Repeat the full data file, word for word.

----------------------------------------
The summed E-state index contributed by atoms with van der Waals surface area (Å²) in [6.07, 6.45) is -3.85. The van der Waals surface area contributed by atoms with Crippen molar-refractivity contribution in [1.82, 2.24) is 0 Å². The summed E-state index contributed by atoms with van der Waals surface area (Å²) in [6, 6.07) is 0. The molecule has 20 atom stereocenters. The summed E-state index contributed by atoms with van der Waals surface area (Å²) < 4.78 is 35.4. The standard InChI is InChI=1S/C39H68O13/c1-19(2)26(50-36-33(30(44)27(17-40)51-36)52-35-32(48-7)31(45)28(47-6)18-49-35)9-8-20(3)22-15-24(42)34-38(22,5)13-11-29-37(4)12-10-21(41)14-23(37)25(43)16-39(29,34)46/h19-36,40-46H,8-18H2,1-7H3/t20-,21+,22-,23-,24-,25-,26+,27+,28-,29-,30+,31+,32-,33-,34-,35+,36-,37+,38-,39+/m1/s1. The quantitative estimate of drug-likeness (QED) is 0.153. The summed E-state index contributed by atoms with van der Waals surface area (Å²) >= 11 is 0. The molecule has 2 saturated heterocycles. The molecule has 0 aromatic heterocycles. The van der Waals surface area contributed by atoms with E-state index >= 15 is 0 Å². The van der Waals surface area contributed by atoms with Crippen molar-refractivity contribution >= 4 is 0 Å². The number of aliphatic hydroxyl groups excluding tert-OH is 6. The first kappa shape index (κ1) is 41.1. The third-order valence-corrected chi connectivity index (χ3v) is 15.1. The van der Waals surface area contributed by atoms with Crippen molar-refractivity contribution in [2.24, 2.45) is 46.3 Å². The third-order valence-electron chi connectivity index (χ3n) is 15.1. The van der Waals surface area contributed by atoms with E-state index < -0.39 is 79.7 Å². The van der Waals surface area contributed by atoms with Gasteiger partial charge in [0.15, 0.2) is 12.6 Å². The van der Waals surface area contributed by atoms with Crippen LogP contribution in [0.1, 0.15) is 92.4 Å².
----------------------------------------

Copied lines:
The summed E-state index contributed by atoms with van der Waals surface area (Å²) in [6.07, 6.45) is -3.85. The van der Waals surface area contributed by atoms with Crippen molar-refractivity contribution in [1.82, 2.24) is 0 Å². The summed E-state index contributed by atoms with van der Waals surface area (Å²) in [6, 6.07) is 0. The molecule has 20 atom stereocenters. The summed E-state index contributed by atoms with van der Waals surface area (Å²) < 4.78 is 35.4. The standard InChI is InChI=1S/C39H68O13/c1-19(2)26(50-36-33(30(44)27(17-40)51-36)52-35-32(48-7)31(45)28(47-6)18-49-35)9-8-20(3)22-15-24(42)34-38(22,5)13-11-29-37(4)12-10-21(41)14-23(37)25(43)16-39(29,34)46/h19-36,40-46H,8-18H2,1-7H3/t20-,21+,22-,23-,24-,25-,26+,27+,28-,29-,30+,31+,32-,33-,34-,35+,36-,37+,38-,39+/m1/s1. The quantitative estimate of drug-likeness (QED) is 0.153. The summed E-state index contributed by atoms with van der Waals surface area (Å²) >= 11 is 0. The molecule has 2 saturated heterocycles. The molecule has 0 aromatic heterocycles. The van der Waals surface area contributed by atoms with E-state index >= 15 is 0 Å². The van der Waals surface area contributed by atoms with Crippen molar-refractivity contribution >= 4 is 0 Å². The number of aliphatic hydroxyl groups excluding tert-OH is 6. The first kappa shape index (κ1) is 41.1. The third-order valence-corrected chi connectivity index (χ3v) is 15.1. The van der Waals surface area contributed by atoms with Crippen molar-refractivity contribution in [2.24, 2.45) is 46.3 Å². The third-order valence-electron chi connectivity index (χ3n) is 15.1. The van der Waals surface area contributed by atoms with E-state index < -0.39 is 79.7 Å². The van der Waals surface area contributed by atoms with Gasteiger partial charge in [0.15, 0.2) is 12.6 Å². The van der Waals surface area contributed by atoms with Crippen LogP contribution in [0.1, 0.15) is 92.4 Å².